Though Soda stops just short of outing Daigo as an ESPer, (or at least he has only a few volumes from the end of the story,) it’s pretty clear that his power is somehow definably uncanny during the second to last volume, when he’s able to understand and make himself understood to someone who speaks no Japanese at all.Firefighter!
is overlooked in many ways. It flies under the radar of most manga fans, and never really got exposure. I can imagine it being very popular among fans of mainstream American comics as well, because of the shared themes it has with superhero comics. Alas, the last volume of Daigo
has come out with little fanfare, and I expect that now that it’s finished being released, it’ll disappear off store shelves forever. (More so than it already has.)
Still, I’ll keep close to my heart all my volumes of Firefighter!, because it gives me the kind of adrenaline high that action films do, but never goes far enough to trip up my suspension of disbelief. At least not TOO badly.
Check it out, if you get the chance, folks.
Thanks, Abby! And everyone be sure to check out The Green Avenger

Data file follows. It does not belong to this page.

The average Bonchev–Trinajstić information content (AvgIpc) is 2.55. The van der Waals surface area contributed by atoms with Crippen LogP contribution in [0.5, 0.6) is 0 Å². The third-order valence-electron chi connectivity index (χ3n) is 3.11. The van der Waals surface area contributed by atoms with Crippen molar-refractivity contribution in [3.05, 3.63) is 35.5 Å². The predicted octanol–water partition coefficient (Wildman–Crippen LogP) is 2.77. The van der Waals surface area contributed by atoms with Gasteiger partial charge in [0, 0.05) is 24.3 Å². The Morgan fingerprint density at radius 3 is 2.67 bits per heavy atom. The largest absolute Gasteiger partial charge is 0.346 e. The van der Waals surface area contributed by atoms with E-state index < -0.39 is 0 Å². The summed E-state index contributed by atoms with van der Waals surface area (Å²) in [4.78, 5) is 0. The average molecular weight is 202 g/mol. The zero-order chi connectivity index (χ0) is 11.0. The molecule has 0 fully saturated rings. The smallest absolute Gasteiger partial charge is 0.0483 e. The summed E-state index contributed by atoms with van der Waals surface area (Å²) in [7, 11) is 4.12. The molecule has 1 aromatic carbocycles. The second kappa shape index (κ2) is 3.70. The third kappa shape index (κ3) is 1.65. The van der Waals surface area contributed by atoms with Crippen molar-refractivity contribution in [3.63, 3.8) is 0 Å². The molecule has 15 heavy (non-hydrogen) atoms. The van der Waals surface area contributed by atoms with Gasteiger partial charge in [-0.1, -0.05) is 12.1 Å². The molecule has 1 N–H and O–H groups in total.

Okay, this really is it. Time for me to take a little manga break.Overlooked Manga Festivities:BasaraPlease Save My EarthFrom Eroica with LoveEven a Monkey Can Draw MangaDr. SlumpYour and My SecretPhoenixKekkaishiWild ActKnights of the ZodiacThe Drifting ClassroomOMF Special Event: Manga Editors Recommend Manga, Part 1OMF Special Event: Manga Editors Recommend Manga, Part 2OMF Special Event: Manga Editors Recommend Manga, Part 3OMF Special Event: Great Moments in Manga BakingShout Out LoudMonsterSwanWarren Buffett: An Illustrated Biography of the World's Most Successful InvestorSexy Voice and RoboOMF Special Event: 2006 Overlooked Manga UpdateThe Four Immigrants MangaGerard and JacquesOde To KirihitoBringing Home the SushiBanana FishSkip BeatOMF Special Event: The Greatest Manga Magazine in American HistoryCyborg 009Anywhere But HereTo TerraTown of Evening Calm, Country of Cherry BlossomsDoing TimeThe Walking ManSugar Sugar RuneParasyteJapan as Viewed by 17 CreatorsMariko ParadeGolgo 13Ricca 'tte Kanji!?Pure TranceOMF Special Event: My LegacyOMF Special Event: An All-Star Tribute to Carl Gustav HornGuest OMF by Jason Thompson: 888JoJo's Bizarre AdventureTekkon KinkreetYakitate! JapanFlower of LifeDomuOMF Special Event: Top Ten Lines from the Excel Saga mangaNanaWhat's Michael?OMF Special Event: Jason Thompson Presents the Top Ten Best Worst Manga, Part OneOMF Special Event: Jason Thompson Presents the Top Ten Best Worst Manga, Part TwoAriaComics Underground JapanYotsuba&!Slam DunkMoon ChildChikyu MisakiBambi and Her Pink GunTen Awesome Long-Out-of-Print Viz Manga, Part OneTen Awesome Long-Out-of-Print Viz Manga, Part TwoThe Kurosagi Corpse Delivery ServiceOMF Special Event: Reader OMFs, Part OneOMF Special Event: Reader OMFs, Part Two